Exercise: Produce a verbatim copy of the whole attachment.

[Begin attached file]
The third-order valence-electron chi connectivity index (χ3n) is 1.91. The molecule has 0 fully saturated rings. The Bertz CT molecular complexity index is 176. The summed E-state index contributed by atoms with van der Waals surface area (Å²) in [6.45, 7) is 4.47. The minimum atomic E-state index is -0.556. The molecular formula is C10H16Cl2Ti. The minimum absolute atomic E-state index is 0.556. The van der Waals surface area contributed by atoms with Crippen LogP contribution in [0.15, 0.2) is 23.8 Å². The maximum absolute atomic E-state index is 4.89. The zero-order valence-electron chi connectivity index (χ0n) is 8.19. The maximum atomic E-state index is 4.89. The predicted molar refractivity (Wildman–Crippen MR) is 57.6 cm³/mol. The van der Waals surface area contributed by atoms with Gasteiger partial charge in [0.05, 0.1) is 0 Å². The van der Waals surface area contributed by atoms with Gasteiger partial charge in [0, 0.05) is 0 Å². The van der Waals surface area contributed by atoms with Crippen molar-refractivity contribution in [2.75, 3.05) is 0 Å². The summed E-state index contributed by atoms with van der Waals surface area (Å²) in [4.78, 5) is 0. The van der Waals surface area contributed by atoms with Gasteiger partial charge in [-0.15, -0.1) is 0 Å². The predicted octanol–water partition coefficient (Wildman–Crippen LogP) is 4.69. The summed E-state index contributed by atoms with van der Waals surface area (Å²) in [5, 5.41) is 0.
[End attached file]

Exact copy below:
The third-order valence-electron chi connectivity index (χ3n) is 1.91. The molecule has 0 fully saturated rings. The Bertz CT molecular complexity index is 176. The summed E-state index contributed by atoms with van der Waals surface area (Å²) in [6.45, 7) is 4.47. The minimum atomic E-state index is -0.556. The molecular formula is C10H16Cl2Ti. The minimum absolute atomic E-state index is 0.556. The van der Waals surface area contributed by atoms with Crippen LogP contribution in [0.15, 0.2) is 23.8 Å². The maximum absolute atomic E-state index is 4.89. The zero-order valence-electron chi connectivity index (χ0n) is 8.19. The maximum atomic E-state index is 4.89. The predicted molar refractivity (Wildman–Crippen MR) is 57.6 cm³/mol. The van der Waals surface area contributed by atoms with Gasteiger partial charge in [0.05, 0.1) is 0 Å². The van der Waals surface area contributed by atoms with Gasteiger partial charge in [0, 0.05) is 0 Å². The van der Waals surface area contributed by atoms with Crippen molar-refractivity contribution in [2.75, 3.05) is 0 Å². The summed E-state index contributed by atoms with van der Waals surface area (Å²) in [4.78, 5) is 0. The van der Waals surface area contributed by atoms with Gasteiger partial charge in [-0.15, -0.1) is 0 Å². The predicted octanol–water partition coefficient (Wildman–Crippen LogP) is 4.69. The summed E-state index contributed by atoms with van der Waals surface area (Å²) in [5, 5.41) is 0.